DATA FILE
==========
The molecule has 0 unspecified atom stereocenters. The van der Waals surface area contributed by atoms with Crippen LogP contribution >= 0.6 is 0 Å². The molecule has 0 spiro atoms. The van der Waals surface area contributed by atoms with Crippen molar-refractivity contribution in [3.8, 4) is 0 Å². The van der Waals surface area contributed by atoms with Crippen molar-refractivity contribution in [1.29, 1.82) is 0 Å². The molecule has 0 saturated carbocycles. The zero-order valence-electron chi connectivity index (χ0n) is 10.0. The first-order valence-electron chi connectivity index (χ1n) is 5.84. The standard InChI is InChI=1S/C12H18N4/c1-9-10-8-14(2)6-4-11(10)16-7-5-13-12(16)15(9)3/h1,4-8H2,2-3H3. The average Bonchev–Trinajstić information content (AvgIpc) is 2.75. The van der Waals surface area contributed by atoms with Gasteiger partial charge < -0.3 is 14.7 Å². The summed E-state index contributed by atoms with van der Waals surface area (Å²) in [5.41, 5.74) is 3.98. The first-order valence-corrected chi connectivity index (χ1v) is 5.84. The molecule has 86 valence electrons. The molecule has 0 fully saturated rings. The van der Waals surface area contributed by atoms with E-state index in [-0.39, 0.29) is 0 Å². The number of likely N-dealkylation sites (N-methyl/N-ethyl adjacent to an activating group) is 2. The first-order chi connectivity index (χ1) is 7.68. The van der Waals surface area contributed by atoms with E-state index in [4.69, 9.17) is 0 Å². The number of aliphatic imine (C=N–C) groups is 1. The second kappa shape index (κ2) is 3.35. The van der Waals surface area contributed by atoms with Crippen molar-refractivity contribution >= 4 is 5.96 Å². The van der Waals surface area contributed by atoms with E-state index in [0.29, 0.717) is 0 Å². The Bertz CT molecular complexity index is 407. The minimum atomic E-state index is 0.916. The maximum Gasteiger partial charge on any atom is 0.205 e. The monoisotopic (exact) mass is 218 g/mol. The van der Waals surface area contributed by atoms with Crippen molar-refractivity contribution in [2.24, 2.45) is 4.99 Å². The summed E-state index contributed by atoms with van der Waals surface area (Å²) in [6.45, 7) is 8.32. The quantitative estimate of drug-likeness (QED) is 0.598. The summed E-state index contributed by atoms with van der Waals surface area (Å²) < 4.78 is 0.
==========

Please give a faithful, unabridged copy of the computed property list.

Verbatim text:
The molecule has 0 unspecified atom stereocenters. The van der Waals surface area contributed by atoms with Crippen LogP contribution >= 0.6 is 0 Å². The molecule has 0 spiro atoms. The van der Waals surface area contributed by atoms with Crippen molar-refractivity contribution in [3.8, 4) is 0 Å². The van der Waals surface area contributed by atoms with Crippen molar-refractivity contribution in [1.29, 1.82) is 0 Å². The molecule has 0 saturated carbocycles. The zero-order valence-electron chi connectivity index (χ0n) is 10.0. The first-order valence-electron chi connectivity index (χ1n) is 5.84. The standard InChI is InChI=1S/C12H18N4/c1-9-10-8-14(2)6-4-11(10)16-7-5-13-12(16)15(9)3/h1,4-8H2,2-3H3. The average Bonchev–Trinajstić information content (AvgIpc) is 2.75. The van der Waals surface area contributed by atoms with Gasteiger partial charge < -0.3 is 14.7 Å². The summed E-state index contributed by atoms with van der Waals surface area (Å²) in [5.41, 5.74) is 3.98. The first-order valence-corrected chi connectivity index (χ1v) is 5.84. The molecule has 86 valence electrons. The molecule has 0 fully saturated rings. The van der Waals surface area contributed by atoms with E-state index in [-0.39, 0.29) is 0 Å². The number of likely N-dealkylation sites (N-methyl/N-ethyl adjacent to an activating group) is 2. The first-order chi connectivity index (χ1) is 7.68. The van der Waals surface area contributed by atoms with E-state index in [4.69, 9.17) is 0 Å². The number of aliphatic imine (C=N–C) groups is 1. The second kappa shape index (κ2) is 3.35. The van der Waals surface area contributed by atoms with Crippen molar-refractivity contribution >= 4 is 5.96 Å². The van der Waals surface area contributed by atoms with E-state index in [0.29, 0.717) is 0 Å². The Bertz CT molecular complexity index is 407. The minimum atomic E-state index is 0.916. The maximum Gasteiger partial charge on any atom is 0.205 e. The monoisotopic (exact) mass is 218 g/mol. The van der Waals surface area contributed by atoms with Crippen molar-refractivity contribution in [2.24, 2.45) is 4.99 Å². The summed E-state index contributed by atoms with van der Waals surface area (Å²) in [6.45, 7) is 8.32. The quantitative estimate of drug-likeness (QED) is 0.598. The summed E-state index contributed by atoms with van der Waals surface area (Å²) < 4.78 is 0.